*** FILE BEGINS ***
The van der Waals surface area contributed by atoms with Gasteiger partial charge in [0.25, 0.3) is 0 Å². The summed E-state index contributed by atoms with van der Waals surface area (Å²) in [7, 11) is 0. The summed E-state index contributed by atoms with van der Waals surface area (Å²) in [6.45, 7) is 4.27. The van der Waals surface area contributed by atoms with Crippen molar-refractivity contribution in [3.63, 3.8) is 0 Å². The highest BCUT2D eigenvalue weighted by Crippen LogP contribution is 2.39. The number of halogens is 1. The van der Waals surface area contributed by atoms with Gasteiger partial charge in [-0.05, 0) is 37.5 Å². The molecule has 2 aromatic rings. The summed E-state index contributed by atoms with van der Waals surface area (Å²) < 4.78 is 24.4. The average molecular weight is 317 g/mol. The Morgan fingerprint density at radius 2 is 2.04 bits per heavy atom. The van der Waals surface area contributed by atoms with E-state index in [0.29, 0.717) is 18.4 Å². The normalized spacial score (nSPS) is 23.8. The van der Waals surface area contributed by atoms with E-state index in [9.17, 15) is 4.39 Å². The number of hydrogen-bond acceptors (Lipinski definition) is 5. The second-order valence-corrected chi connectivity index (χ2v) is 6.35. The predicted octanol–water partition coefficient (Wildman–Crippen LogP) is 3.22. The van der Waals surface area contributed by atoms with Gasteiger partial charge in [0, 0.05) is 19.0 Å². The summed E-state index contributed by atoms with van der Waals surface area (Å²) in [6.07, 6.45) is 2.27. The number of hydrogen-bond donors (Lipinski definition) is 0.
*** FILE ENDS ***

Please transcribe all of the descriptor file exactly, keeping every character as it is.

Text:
The van der Waals surface area contributed by atoms with Gasteiger partial charge in [0.25, 0.3) is 0 Å². The summed E-state index contributed by atoms with van der Waals surface area (Å²) in [7, 11) is 0. The summed E-state index contributed by atoms with van der Waals surface area (Å²) in [6.45, 7) is 4.27. The van der Waals surface area contributed by atoms with Crippen molar-refractivity contribution in [3.63, 3.8) is 0 Å². The highest BCUT2D eigenvalue weighted by Crippen LogP contribution is 2.39. The number of halogens is 1. The van der Waals surface area contributed by atoms with Gasteiger partial charge in [-0.05, 0) is 37.5 Å². The molecule has 2 aromatic rings. The summed E-state index contributed by atoms with van der Waals surface area (Å²) < 4.78 is 24.4. The average molecular weight is 317 g/mol. The Morgan fingerprint density at radius 2 is 2.04 bits per heavy atom. The van der Waals surface area contributed by atoms with E-state index in [0.29, 0.717) is 18.4 Å². The normalized spacial score (nSPS) is 23.8. The van der Waals surface area contributed by atoms with E-state index in [9.17, 15) is 4.39 Å². The number of hydrogen-bond acceptors (Lipinski definition) is 5. The second-order valence-corrected chi connectivity index (χ2v) is 6.35. The predicted octanol–water partition coefficient (Wildman–Crippen LogP) is 3.22. The van der Waals surface area contributed by atoms with Gasteiger partial charge in [0, 0.05) is 19.0 Å². The summed E-state index contributed by atoms with van der Waals surface area (Å²) in [6.07, 6.45) is 2.27. The number of hydrogen-bond donors (Lipinski definition) is 0.